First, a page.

DUNNELLON — A power outage at last year's Will McLean Music Festival reminded Margaret Longhill why the 20-year-old festival has become so special to performers and fans alike.
Despite the lack of microphones, the musicians carried on, taking their acoustic instruments and voices into the audience, where they serenaded listeners in small groups.
"I think it shows the incredible bond that the musicians have with the people who come to hear them every year," Longhill said. "You just don't find that in other kinds of music."
Longhill is keeper of the flame of the man who was known as Florida's Black Hat Troubadour. Since McLean's death in 1990, she has endeavored to have McLean's musical legacy inspire others to follow. In addition to serving as director of the music education foundation that bears his name, she coordinates the annual music festival that welcomes dozens of folk musicians to the Withlacoochee Campground in Dunnellon.
The festival, which is celebrating its 20th year this weekend, is everything McLean would have loved, with one exception, Longhill said.
"Will probably would have nixed any idea of naming anything after him," she said. "He wouldn't have felt he was worth it."
It is estimated that during his 71 years, McLean wrote more than 2,000 original songs, many of which centered around the fragile wonder and beauty of Florida and its early inhabitants.
There were historical ballads like the plaintive Hold Back the Waters, which recalled the devastation of the Everglades flood during a September 1928 hurricane. He also wrote earthy melodies like Wild Hog, which chronicled the dangers of pioneer life when Florida was mostly wilderness.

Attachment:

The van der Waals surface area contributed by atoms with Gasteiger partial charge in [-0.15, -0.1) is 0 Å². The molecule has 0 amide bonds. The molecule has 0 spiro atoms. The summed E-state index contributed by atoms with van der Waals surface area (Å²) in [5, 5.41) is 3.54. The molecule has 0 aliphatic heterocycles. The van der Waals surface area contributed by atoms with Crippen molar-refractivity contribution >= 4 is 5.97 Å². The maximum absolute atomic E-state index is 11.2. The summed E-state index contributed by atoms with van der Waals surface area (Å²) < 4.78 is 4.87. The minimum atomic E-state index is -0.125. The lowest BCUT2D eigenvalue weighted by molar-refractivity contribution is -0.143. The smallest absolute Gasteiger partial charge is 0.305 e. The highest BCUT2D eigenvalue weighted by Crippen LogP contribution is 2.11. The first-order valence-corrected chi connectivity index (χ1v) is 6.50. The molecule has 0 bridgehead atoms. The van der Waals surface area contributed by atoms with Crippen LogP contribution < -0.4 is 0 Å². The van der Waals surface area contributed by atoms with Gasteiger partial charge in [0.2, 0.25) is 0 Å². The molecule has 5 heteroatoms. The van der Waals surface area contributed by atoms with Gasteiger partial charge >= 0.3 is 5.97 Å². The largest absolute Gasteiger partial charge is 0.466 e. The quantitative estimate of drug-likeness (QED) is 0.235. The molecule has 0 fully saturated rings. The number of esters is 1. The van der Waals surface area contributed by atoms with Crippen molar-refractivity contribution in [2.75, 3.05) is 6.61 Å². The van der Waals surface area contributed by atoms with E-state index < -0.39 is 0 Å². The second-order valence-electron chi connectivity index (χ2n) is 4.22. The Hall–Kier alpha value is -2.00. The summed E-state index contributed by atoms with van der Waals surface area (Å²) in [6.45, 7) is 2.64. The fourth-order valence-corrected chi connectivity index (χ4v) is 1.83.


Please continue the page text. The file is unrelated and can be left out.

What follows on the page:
A champion of the environment, McLean was perhaps the first musician to promote the notion of protecting Florida's natural beauty from pollution and developers. One of the musicians he inspired was fellow Florida singer-songwriter Dale Crider, who has penned hundreds of environmentally themed tunes.
Crider was a young guitar player who worked by day as a state wildlife biologist when the two met in 1963 at the Florida Folk Festival. After listening to McLean perform, Crider realized that songs could help him spread the message of wildlife conservation.
"The beauty of Will's music was that it made people aware in a way that wasn't threatening to them," said Crider. "It was a more subtle message, but it worked just the same."
Crider, who has performed at all 20 festivals and is slated to take the stage Sunday, says McLean might have envisioned the event as the ultimate Florida music family reunion.
"You used to see Will at all the folk and bluegrass festivals," Crider said. "He was a musician, but he also loved listening to anyone play music."
Logan Neill can be reached at email@example.com or (352) 848-1435.